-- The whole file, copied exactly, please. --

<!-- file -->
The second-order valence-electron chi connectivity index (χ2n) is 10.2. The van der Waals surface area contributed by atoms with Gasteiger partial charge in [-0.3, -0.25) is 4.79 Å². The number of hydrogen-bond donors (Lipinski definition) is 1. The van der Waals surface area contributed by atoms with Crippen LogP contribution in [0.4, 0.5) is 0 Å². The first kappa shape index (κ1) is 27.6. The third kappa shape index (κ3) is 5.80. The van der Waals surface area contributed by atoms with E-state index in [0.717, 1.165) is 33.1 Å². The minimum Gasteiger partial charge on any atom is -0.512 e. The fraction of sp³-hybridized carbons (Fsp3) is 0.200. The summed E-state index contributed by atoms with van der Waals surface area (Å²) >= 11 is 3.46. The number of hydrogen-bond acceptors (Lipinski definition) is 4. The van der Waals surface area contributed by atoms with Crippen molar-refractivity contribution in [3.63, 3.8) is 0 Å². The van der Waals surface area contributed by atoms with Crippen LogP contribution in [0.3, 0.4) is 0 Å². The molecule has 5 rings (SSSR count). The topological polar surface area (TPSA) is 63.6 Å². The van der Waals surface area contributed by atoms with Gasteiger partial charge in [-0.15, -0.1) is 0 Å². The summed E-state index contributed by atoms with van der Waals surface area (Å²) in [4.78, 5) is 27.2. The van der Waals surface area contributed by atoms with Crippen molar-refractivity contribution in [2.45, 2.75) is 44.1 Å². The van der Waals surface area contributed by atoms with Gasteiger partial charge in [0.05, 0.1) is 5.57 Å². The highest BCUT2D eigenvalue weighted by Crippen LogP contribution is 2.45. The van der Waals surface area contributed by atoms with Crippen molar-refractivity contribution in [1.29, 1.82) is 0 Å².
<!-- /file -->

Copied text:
The second-order valence-electron chi connectivity index (χ2n) is 10.2. The van der Waals surface area contributed by atoms with Gasteiger partial charge in [-0.3, -0.25) is 4.79 Å². The number of hydrogen-bond donors (Lipinski definition) is 1. The van der Waals surface area contributed by atoms with Crippen LogP contribution in [0.4, 0.5) is 0 Å². The first kappa shape index (κ1) is 27.6. The third kappa shape index (κ3) is 5.80. The van der Waals surface area contributed by atoms with E-state index in [0.717, 1.165) is 33.1 Å². The minimum Gasteiger partial charge on any atom is -0.512 e. The fraction of sp³-hybridized carbons (Fsp3) is 0.200. The summed E-state index contributed by atoms with van der Waals surface area (Å²) >= 11 is 3.46. The number of hydrogen-bond acceptors (Lipinski definition) is 4. The van der Waals surface area contributed by atoms with Crippen molar-refractivity contribution in [3.63, 3.8) is 0 Å². The van der Waals surface area contributed by atoms with Crippen LogP contribution in [0.3, 0.4) is 0 Å². The molecule has 5 rings (SSSR count). The topological polar surface area (TPSA) is 63.6 Å². The van der Waals surface area contributed by atoms with Gasteiger partial charge in [-0.15, -0.1) is 0 Å². The summed E-state index contributed by atoms with van der Waals surface area (Å²) in [4.78, 5) is 27.2. The van der Waals surface area contributed by atoms with Crippen molar-refractivity contribution in [2.45, 2.75) is 44.1 Å². The van der Waals surface area contributed by atoms with Gasteiger partial charge in [0.05, 0.1) is 5.57 Å². The highest BCUT2D eigenvalue weighted by Crippen LogP contribution is 2.45. The van der Waals surface area contributed by atoms with Crippen molar-refractivity contribution in [1.29, 1.82) is 0 Å².